To help keep everything sorted out between the software and the hardware controller aspects, Krieger made up layout templates of the SPD-S control surface and transcribed the duties performed by each pad (See sidebar). He did a similar arrangement with his auxiliary MIDI controller, labeling each function as it related to control of various effect parameters. With so much going on, it is necessary to spend a bit of time getting completely familiar with one’s own design, and documentation and labeling can facilitate that.
After all of this “sky is the limit” stuff, it should be comforting to know that all you really need is a MIDI controller to operate the performance software without having to touch a mouse. I mean, eek, right? If you’re trying to save some cash, a super affordable option is the Alesis ControlPad, which doesn’t have onboard sounds, but it has eight separate pads in addition to a selection of trigger ports and can control software via its USB connectivity. An interesting alternative is Synesthesia’s Mandala, which comes with its own software, but can be used to control other programs. It is unusual because a single pad can have up to seven assignable concentric zones, so it’s almost like having multiple pads in one.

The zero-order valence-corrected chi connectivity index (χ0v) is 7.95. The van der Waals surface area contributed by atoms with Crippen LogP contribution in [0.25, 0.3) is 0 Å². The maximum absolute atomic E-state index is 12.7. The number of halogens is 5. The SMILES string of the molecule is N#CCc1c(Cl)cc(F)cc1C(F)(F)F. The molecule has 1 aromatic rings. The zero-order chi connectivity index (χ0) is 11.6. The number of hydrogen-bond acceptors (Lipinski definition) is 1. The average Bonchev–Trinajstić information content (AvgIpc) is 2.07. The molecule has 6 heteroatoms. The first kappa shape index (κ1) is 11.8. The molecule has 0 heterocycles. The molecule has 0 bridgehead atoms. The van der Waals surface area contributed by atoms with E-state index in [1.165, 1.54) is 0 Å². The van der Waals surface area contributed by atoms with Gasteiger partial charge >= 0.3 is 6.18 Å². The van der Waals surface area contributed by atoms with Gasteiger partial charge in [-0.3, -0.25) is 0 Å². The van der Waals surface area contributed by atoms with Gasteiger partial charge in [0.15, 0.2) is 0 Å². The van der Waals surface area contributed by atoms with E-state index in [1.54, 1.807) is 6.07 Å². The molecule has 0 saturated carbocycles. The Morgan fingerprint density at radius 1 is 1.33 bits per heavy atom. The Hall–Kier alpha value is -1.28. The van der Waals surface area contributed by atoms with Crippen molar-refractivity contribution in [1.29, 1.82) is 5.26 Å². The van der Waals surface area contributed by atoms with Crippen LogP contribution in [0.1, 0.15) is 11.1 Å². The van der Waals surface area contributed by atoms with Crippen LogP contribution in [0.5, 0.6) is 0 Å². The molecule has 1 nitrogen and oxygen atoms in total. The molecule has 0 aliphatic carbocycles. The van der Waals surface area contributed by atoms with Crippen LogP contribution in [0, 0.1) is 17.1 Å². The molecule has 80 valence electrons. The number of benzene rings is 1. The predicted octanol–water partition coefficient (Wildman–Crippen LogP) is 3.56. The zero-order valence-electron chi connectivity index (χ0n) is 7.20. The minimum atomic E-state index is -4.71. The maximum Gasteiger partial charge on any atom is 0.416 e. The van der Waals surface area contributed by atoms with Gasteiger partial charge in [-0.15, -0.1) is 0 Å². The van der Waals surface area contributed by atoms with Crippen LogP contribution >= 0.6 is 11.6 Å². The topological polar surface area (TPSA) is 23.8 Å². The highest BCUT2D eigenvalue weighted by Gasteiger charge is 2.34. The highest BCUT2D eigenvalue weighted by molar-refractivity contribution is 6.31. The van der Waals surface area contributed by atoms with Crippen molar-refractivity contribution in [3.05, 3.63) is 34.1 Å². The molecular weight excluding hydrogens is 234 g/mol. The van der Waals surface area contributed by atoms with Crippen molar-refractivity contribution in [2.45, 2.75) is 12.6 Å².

Percussion pads with internal sounds have the bonus of self-contained action while still having the capabilities to work as controllers via their MIDI-out jack or, if provided, USB connectivity to the host computer. If you already have a drum module with MIDI out and triggers or pads, adding a laptop and software is a logical step to expanding your options. There are also trigger-to-MIDI interfaces such as the Alesis Trigger I/O or Roland’s TMC-6. These units provide inputs for triggers and pads and output MIDI to allow access to control both hardware and software sound modules and loop-based software.
Remember that you will need an audio interface when using software so that you can get sounds in and out of your computer for playback during live performance. Using the outputs on the audio interface, you can send a mix to the front-of-house P.A. system and/or your own monitoring system, be it a keyboard amp or headphones.
In the end, the simplest approach is to get a self-contained unit with onboard sounds and plug and play. But if you’re looking for flexibility and expansion, a MIDI controller, a laptop, and some good looping and sequencing software will let you get as convoluted as you want to get. If you like to haul around gear and deal with lots of interconnecting cables, adding different hardware samplers and sound modules to the mix along with a MIDI interface can take you even further and give you that old-school feeling. It’s up to you to decide which setup best suits your needs and your vision. Have fun exploring the hybrid frontier astride your own bionic drum kit!